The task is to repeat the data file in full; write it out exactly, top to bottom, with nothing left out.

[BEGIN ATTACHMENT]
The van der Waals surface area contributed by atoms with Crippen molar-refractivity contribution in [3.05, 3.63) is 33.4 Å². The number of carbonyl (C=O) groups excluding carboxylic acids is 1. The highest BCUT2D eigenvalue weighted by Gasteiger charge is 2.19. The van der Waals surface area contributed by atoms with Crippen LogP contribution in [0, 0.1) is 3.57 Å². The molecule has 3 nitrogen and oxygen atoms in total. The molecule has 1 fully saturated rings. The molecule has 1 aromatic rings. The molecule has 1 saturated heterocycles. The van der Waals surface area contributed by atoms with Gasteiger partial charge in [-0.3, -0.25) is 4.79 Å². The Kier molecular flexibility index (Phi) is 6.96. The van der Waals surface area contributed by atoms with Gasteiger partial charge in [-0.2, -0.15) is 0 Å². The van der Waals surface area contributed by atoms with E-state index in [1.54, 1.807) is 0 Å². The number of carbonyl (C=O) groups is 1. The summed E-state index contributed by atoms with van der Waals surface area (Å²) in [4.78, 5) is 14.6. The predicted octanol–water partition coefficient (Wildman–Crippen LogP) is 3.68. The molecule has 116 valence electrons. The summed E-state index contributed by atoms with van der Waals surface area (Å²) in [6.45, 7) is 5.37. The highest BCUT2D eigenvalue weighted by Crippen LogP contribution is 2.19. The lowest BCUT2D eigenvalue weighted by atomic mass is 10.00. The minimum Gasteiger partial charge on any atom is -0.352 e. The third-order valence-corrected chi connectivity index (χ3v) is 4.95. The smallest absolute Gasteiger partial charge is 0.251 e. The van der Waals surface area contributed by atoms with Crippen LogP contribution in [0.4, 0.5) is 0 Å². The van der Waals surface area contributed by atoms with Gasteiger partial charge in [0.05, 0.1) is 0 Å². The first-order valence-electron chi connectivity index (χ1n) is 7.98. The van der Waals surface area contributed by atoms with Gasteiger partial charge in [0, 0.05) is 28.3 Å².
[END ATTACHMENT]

The van der Waals surface area contributed by atoms with Crippen molar-refractivity contribution in [3.05, 3.63) is 33.4 Å². The number of carbonyl (C=O) groups excluding carboxylic acids is 1. The highest BCUT2D eigenvalue weighted by Gasteiger charge is 2.19. The van der Waals surface area contributed by atoms with Crippen LogP contribution in [0, 0.1) is 3.57 Å². The molecule has 3 nitrogen and oxygen atoms in total. The molecule has 1 fully saturated rings. The molecule has 1 aromatic rings. The molecule has 1 saturated heterocycles. The van der Waals surface area contributed by atoms with Gasteiger partial charge in [-0.3, -0.25) is 4.79 Å². The Kier molecular flexibility index (Phi) is 6.96. The van der Waals surface area contributed by atoms with Gasteiger partial charge in [-0.2, -0.15) is 0 Å². The van der Waals surface area contributed by atoms with E-state index in [1.54, 1.807) is 0 Å². The number of carbonyl (C=O) groups is 1. The summed E-state index contributed by atoms with van der Waals surface area (Å²) in [4.78, 5) is 14.6. The predicted octanol–water partition coefficient (Wildman–Crippen LogP) is 3.68. The molecule has 116 valence electrons. The summed E-state index contributed by atoms with van der Waals surface area (Å²) in [6.45, 7) is 5.37. The highest BCUT2D eigenvalue weighted by Crippen LogP contribution is 2.19. The lowest BCUT2D eigenvalue weighted by atomic mass is 10.00. The minimum Gasteiger partial charge on any atom is -0.352 e. The third-order valence-corrected chi connectivity index (χ3v) is 4.95. The smallest absolute Gasteiger partial charge is 0.251 e. The van der Waals surface area contributed by atoms with Crippen LogP contribution in [0.4, 0.5) is 0 Å². The van der Waals surface area contributed by atoms with Gasteiger partial charge in [0.05, 0.1) is 0 Å². The first-order valence-electron chi connectivity index (χ1n) is 7.98. The van der Waals surface area contributed by atoms with Gasteiger partial charge in [0, 0.05) is 28.3 Å².